Community health services for adults


Updated 29 September 2015

Overall, we rated community health services for adults as good. We found there was a robust reporting system in place and staff felt able to report incidents and raise concerns in a ‘no blame’ culture. Equipment was well maintained and fit for purpose. Staff adhered to good infection control practices and we saw that medicines were stored and administered safely.

Electronic records were complete but we found patient-held paper records to be incomplete. We saw that staff used care planning and care pathways to effectively manage patients’ health needs. There was positive multidisciplinary working across and between services and different professionals, which provided good, effective outcomes for patients.

We did not identify any long standing staff vacancies and we were confident that staff were trained in safeguarding, the Mental Capacity Act and deprivation of liberty safeguards.

We saw numerous examples of compassionate care and patients’ dignity and privacy being respected. All the patients and carers we spoke to told us they valued the service and found the staff excellent. Patients and their carers received emotional support from staff during visits.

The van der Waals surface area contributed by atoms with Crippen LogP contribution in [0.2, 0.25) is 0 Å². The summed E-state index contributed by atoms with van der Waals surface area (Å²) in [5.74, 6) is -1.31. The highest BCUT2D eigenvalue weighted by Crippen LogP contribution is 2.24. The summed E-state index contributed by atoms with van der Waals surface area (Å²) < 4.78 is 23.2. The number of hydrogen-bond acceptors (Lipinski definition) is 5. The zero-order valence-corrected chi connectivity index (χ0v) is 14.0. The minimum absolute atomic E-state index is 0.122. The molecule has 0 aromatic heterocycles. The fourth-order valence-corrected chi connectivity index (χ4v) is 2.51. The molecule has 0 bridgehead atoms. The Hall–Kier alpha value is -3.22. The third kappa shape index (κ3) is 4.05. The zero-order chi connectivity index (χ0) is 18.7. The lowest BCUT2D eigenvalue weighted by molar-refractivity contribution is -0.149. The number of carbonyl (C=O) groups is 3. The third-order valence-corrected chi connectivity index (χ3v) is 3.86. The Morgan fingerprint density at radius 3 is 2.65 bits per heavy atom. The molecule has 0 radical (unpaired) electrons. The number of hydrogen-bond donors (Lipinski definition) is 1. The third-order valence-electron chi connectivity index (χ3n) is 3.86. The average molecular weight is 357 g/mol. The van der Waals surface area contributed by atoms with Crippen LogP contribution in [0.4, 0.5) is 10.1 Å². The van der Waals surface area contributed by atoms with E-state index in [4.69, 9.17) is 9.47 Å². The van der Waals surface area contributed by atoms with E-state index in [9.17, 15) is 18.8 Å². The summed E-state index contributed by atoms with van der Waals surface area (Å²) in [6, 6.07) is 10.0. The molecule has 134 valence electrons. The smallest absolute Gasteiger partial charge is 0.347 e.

Patients were treated in their own homes or clinics and services were provided to prevent hospital admissions. We saw that patients were supported when they were moving between services and we observed positive inter-professional relationships. We found that complaints were addressed at the lowest possible level, but, when identified, lessons were learnt and disseminated effectively throughout the service.

All staff were aware of the vision and strategy for the trust and their service and could relate their roles in achieving this. Governance and quality measures were embedded in the service. Audits were widely used to monitor quality and receive patient feedback. Leadership within the service was strong and visible and staff demonstrated a clear respect for local leaders. The culture within the service was positive and all the staff we spoke with spoke highly of their teams and line managers.